Apple’s iPhone naming pattern isn’t up to the company’s standards for simplicity and clear message delivery and it confuses consumers – or so says Ken Segall, a creative director who has a long history with Apple and NeXT.
From his perspective – and you can agree or disagree with him – the naming conventions of the iPhone, Apple’s best selling product, works to some extent but comes with certain complications in terms of clarity.
The reason: When the new model is launched, two previous models are still sold on the market, so there has to be some distinguishing element. To achieve that Apple has used the numbering system.
However, what confuses the consumer – according to Ken Segall – is adding an S to the existing model. “Tacking an S onto the existing model number sends a rather weak message. It says it this is our ‘off-year’ product, with only modest improvements.”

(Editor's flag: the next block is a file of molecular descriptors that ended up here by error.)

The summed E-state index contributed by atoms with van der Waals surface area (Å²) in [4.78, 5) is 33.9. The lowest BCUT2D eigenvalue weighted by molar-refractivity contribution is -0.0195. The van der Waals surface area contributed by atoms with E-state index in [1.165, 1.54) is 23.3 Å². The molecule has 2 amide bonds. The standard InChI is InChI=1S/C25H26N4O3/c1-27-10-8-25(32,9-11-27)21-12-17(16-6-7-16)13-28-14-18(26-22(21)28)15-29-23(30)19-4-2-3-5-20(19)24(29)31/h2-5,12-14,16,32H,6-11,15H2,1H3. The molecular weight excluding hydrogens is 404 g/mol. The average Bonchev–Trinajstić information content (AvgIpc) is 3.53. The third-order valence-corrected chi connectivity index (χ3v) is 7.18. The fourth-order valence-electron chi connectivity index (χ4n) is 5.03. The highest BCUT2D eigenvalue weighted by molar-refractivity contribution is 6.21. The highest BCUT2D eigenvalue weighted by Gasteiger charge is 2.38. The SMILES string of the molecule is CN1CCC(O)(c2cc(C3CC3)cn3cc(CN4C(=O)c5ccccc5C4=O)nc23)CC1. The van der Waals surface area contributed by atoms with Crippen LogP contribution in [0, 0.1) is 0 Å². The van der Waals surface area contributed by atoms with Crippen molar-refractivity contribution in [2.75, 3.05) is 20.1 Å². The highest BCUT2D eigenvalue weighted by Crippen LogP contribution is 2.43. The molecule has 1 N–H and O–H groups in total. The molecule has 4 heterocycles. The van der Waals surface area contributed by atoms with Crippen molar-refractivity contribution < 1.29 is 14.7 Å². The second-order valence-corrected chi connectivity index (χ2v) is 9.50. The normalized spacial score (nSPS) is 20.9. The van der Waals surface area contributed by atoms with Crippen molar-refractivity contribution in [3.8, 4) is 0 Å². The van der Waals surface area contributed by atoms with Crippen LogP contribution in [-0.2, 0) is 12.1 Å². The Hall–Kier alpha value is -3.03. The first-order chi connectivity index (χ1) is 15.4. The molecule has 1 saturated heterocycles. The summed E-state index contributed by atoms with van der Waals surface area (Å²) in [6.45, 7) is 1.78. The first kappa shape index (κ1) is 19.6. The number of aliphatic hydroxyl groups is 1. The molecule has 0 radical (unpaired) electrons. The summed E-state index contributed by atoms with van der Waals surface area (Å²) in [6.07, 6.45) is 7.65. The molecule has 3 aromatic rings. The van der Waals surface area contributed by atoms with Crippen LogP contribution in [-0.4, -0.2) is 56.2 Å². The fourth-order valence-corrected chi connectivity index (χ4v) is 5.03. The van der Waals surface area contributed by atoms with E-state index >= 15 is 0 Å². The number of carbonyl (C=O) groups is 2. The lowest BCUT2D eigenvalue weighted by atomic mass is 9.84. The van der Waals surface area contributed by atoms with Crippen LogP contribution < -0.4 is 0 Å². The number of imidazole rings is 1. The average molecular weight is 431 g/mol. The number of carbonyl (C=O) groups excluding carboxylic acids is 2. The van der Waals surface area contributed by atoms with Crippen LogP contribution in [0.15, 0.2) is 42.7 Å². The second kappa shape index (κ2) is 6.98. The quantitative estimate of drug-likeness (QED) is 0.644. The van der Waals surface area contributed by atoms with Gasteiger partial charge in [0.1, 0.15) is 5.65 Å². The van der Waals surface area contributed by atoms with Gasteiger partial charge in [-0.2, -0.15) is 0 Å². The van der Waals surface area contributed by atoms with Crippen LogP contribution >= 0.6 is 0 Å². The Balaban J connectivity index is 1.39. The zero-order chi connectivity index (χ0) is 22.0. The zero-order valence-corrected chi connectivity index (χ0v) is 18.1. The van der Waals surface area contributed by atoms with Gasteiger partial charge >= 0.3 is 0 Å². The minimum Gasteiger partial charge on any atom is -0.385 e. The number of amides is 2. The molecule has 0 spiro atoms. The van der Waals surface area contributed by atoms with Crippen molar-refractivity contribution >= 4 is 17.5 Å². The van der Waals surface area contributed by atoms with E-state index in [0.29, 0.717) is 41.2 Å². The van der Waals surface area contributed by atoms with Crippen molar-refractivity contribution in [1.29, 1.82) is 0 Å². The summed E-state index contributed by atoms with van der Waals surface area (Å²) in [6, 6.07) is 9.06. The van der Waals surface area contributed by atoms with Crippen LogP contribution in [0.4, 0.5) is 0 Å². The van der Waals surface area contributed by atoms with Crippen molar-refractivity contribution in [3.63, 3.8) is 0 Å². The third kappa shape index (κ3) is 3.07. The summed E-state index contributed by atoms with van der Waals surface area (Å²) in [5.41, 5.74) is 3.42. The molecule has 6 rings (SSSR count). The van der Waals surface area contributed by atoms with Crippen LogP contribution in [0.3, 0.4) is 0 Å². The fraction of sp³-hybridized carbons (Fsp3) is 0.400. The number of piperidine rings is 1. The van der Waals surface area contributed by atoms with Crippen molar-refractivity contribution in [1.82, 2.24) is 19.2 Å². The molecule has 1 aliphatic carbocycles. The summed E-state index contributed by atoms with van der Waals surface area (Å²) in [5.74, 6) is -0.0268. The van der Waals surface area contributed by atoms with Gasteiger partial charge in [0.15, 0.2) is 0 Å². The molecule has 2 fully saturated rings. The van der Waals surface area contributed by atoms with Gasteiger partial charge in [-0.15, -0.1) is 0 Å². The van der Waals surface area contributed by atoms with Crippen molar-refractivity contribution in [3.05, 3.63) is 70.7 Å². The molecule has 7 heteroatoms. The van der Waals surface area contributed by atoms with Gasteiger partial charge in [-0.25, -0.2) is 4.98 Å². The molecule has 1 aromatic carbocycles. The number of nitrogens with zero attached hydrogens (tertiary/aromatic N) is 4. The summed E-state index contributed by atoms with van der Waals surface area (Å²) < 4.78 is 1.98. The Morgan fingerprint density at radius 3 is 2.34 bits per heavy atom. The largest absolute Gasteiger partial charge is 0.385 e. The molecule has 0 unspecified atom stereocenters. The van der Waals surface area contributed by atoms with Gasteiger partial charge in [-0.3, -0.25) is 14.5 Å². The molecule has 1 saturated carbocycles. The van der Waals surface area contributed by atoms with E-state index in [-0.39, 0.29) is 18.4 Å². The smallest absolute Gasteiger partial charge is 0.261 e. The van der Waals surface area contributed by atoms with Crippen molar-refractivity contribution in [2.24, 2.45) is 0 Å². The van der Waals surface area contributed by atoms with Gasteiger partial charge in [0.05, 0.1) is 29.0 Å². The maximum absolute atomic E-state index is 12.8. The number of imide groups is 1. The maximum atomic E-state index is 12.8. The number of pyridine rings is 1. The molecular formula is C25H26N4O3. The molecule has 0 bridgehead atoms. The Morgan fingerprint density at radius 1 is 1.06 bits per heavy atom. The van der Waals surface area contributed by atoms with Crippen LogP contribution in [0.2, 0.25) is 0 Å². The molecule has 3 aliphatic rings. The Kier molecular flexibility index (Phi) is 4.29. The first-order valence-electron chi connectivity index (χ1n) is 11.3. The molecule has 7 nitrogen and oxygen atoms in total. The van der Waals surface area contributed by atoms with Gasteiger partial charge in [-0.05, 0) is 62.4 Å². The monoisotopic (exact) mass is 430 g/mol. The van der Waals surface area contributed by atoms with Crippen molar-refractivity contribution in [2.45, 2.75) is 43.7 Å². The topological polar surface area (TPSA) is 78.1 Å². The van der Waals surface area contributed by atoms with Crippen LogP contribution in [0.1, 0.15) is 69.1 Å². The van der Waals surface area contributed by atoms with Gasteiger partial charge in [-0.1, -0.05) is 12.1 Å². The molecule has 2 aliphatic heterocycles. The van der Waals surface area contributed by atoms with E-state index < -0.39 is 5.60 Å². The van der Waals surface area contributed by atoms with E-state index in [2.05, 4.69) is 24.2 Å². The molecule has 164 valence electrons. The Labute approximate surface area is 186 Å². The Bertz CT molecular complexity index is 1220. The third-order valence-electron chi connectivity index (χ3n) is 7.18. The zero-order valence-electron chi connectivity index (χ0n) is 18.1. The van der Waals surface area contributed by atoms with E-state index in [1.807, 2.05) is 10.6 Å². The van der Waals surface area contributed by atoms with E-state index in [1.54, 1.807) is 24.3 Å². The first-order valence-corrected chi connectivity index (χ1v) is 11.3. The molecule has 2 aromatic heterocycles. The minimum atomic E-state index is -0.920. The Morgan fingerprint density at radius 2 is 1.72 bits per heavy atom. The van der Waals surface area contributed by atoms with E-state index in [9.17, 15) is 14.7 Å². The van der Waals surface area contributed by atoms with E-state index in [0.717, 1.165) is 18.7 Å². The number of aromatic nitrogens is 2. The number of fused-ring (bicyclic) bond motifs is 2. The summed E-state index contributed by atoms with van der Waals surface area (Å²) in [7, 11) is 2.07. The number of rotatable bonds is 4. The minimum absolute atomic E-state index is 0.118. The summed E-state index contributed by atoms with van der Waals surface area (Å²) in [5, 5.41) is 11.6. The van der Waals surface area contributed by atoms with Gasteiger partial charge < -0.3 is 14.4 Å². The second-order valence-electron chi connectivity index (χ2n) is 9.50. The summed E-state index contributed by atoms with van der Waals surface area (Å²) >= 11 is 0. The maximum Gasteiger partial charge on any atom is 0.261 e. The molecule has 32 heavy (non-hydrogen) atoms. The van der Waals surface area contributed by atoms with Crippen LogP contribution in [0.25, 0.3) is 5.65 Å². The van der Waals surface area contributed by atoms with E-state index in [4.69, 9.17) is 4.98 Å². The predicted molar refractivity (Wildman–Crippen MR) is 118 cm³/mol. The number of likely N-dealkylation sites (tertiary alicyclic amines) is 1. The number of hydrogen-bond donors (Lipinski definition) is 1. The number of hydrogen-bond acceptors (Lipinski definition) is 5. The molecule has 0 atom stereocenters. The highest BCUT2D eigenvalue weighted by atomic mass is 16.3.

“The press has already dubbed this year’s model “iPhone 5S.” Most experts see a narrative in which Apple only produces a major upgrade every other year, and in between we get the “S” model. This is the model that delivers only incremental improvements.”
“Whether that’s Apple’s intended message is unknown. But personally, I wish Apple never created a ‘4S.'”
To address this issue, “Apple should give each new iPhone a new number,” he says “and let the improvements speak for themselves,” because he just can’t understand the “S” message. Instead, the difference is obvious between 5 and 6.
What do you think? Did the “S” send the “off-year product” message to you when you bought an S (3GS, 4S) device?